The Cascada House was designed by Mexican architects Nuño de Buen and Young to provide a standalone unit atop a concrete building from the 1950s. It is located in the Pedregal de San Ángel neighbourhood, a sought-after area in the south of the city.
The apartment encompasses 140 square metres, and connects to the existing home below via an open stairwell.
Its profile is defined by two roof slopes, which drain towards a central gutter running along the main axis of the addition. These rooflines open up the interior spaces to views of the surrounding treetops.
Nuño de Buen and Young placed the small home's services at the lowest point of the roofline, to allow for taller and brighter living areas at the front and back of the property.
"The structure itself defines the architectural program," said the architects.
On one side is an open-concept living and dining room, with a small kitchenette. This opens to a generous patio via sliding glass doors.
"Through large glass panels that open widely, the house integrates with the ambient vegetation, dissolving the boundary between interior and exterior," they explained.
On the other side, the living room extends to form a secondary seating area. This space is set up with a desk and a pair of armchairs, and can be used as an office or for meetings.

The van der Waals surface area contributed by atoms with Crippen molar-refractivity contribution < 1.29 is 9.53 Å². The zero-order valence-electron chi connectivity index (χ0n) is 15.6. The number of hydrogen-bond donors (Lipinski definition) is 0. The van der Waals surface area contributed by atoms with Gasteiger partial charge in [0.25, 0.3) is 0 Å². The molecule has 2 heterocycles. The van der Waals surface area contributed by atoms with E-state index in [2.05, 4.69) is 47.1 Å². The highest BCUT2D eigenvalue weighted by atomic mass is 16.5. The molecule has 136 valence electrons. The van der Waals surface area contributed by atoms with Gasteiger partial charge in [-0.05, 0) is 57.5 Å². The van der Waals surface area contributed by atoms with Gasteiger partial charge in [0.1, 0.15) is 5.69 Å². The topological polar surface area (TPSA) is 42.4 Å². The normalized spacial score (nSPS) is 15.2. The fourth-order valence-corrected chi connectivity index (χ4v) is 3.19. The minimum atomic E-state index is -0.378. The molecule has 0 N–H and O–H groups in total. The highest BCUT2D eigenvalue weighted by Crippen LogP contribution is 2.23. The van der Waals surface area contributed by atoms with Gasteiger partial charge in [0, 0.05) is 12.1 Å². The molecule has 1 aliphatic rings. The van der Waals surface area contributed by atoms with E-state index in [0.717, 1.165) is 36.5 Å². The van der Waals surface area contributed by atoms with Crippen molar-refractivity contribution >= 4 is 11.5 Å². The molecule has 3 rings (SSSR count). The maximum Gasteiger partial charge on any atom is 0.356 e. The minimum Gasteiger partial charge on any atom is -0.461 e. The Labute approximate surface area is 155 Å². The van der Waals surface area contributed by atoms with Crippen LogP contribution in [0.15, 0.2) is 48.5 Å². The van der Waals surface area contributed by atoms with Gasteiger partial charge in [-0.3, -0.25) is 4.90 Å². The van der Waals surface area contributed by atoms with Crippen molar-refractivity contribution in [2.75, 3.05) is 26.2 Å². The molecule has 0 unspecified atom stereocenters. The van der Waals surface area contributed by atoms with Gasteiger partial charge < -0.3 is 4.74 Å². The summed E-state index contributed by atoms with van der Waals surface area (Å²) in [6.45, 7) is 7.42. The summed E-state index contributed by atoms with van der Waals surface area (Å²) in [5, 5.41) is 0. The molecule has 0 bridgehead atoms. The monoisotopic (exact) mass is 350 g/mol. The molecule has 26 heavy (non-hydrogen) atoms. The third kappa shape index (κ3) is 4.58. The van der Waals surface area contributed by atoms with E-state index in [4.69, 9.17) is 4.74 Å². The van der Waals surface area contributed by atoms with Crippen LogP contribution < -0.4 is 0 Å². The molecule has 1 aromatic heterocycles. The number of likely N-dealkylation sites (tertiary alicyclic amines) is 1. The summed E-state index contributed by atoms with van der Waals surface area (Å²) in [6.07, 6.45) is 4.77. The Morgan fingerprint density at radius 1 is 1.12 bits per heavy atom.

The unit's sole bedroom is accessible via a discreet corridor, and is separated from the lounge by two bathrooms built back-to-back. One of these is private to the bedroom, while the other is accessible from the living area.
A simple palette of materials run throughout the extension, primarily featuring the home's distinctive green colour.
It is used for the steel structure, which is left exposed, and for cabinets, railings, and window frames.
Wide-plank wooden floors are used across the interiors, and the furniture is by Taller Nacional, a design agency in Mexico City.
Ana Nuño de Buen and Luis Young met at Mexico City's Universidad Nacional Autónoma de México (UNAM) architecture school, and have been collaborating professionally since 2017.
Other projects in Mexico City include an apartment renovation in the renowned CUPA tower by local firm Escobedo Soliz, and a courtyard block with a "secret garden" at its centre, by CPDA Arquitectos.
The photography is by Luis Young.
Contractor: Ricardo Villa
Structural engineering: CAFEL Ingeniería
Furniture: Taller Nacional